The Charleston County School District has admitted violating the state’s open records law during a July meeting, and the board of trustees voted to correct their mistake Sept. 12.
After receiving several complaints from parents, Attorney General Alan Wilson sent a letter to CCSD’s board of trustees last month warning that if the district did not respond to parent allegations that it violated the Freedom of Information Act law, CCSD could face a lawsuit.
Parents alleged the board didn’t provide proper notice of agenda items at two recent meetings.
“CCSD takes these allegations very seriously,” Superintendent Donald Kennedy said in a letter Sept. 7 to the attorney general.
The letter acknowledges a mistake on behalf of district staff and details the district’s FOIA tracking process and strategy for publicizing meetings.
The board’s monthly Committee of the Whole meeting and regular board meeting, which are typically scheduled two weeks apart, took place on the same day on July 18.
This happens about three times a year, said board member Kristen French, to accommodate staff availability around holidays.
The same situation also happens in December and April because of Christmas holidays and spring break. In July, many CCSD staff take vacation the week of Independence Day, French said.
Usually, the items discussed at the Committee of the Whole meeting are later voted on at the board’s regular meeting. Because of the scheduling, four items were added to the board’s regular agenda the same day of the meeting.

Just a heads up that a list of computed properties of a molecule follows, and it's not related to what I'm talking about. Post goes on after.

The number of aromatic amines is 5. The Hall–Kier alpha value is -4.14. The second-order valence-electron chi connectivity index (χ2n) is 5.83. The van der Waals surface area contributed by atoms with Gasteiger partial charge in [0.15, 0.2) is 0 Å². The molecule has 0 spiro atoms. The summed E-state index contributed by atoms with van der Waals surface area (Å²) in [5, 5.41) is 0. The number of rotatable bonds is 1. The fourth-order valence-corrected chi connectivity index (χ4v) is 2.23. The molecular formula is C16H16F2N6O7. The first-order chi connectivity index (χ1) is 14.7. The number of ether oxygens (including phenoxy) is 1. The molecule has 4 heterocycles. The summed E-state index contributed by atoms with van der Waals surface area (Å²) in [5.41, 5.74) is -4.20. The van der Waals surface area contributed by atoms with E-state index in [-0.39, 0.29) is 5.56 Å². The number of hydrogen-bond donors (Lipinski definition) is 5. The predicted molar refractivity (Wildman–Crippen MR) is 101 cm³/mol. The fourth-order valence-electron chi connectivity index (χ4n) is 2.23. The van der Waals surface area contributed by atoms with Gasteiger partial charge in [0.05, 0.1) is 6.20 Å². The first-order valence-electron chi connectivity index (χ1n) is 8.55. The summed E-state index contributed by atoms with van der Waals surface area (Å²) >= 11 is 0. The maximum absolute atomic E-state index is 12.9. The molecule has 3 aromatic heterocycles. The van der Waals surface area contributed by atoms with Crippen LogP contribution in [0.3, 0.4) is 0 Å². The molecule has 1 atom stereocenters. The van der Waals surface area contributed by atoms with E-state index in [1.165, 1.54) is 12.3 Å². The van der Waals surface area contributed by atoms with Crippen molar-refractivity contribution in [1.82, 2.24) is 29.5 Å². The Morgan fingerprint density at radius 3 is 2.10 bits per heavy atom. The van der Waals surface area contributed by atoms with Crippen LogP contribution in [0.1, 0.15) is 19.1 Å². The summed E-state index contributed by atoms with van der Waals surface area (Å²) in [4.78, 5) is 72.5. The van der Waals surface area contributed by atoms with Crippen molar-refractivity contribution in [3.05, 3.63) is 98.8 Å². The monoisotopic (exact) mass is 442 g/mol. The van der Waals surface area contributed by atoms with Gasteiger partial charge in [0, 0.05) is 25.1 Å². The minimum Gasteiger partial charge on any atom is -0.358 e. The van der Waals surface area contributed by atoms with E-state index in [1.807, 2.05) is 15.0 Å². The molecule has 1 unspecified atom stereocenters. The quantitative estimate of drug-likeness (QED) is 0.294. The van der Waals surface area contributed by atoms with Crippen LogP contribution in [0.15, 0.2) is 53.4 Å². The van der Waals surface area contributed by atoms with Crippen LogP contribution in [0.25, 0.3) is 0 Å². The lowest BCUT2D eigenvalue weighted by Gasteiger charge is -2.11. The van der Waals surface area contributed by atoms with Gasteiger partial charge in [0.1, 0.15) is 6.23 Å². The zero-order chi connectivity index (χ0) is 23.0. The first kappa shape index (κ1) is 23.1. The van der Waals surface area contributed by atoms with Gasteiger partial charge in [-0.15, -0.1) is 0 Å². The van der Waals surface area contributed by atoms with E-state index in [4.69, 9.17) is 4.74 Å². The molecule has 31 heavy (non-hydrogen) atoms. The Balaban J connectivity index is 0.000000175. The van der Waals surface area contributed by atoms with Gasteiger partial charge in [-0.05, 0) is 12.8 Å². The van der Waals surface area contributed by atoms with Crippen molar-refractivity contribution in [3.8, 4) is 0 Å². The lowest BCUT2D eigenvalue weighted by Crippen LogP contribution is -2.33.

The items included approving a timeline to move forward with a board governance restructuring, a health policy change, new K-8 English Language Arts curriculum and splitting the board’s policy manual in two.
“Having done a review into what occurred on July 18, 2022, we have determined that staff erroneously added four items on the same day from the Committee of the Whole agenda, where those items had been discussed, to the regular board agenda,” Kennedy said in the letter.
Under FOIA, all meetings hosted by public bodies, such as school boards, must be open to the general public and officials must adequately notify the public of when the meetings will occur and what will be discussed.
The only exceptions in which meetings can be closed to public include discussions of individual employment matters, government security, alleged criminal misconduct and business negotiations.
In Wilson’s letter, which was the second he sent in a span of a week to a school district alleging misconduct, he warned that a consistent pattern of FOIA violations can lead to criminal prosecution for misconduct in office.
He asked that the board provide a general description of how the district attempted to comply with FOIA, a response to parent allegations and copies of the agendas, minutes and all documents related to the two July 18 meetings.
At the board’s Sept. 12 Committee of the Whole meeting, the board voted again on those four items. They all passed — the same result from July 18.
“We applaud the board’s decision and will continue to evaluate this school board and others around the state to make sure they follow the law,” said Robert Kittle, a spokesman for Wilson, told The Post and Courier. “The Freedom of Information Act is too important to government transparency for any school district or public body to ignore or circumvent.”
Andy Pruitt, the district’s communications director, said CCSD had no further comment beyond the letter provided to the attorney general.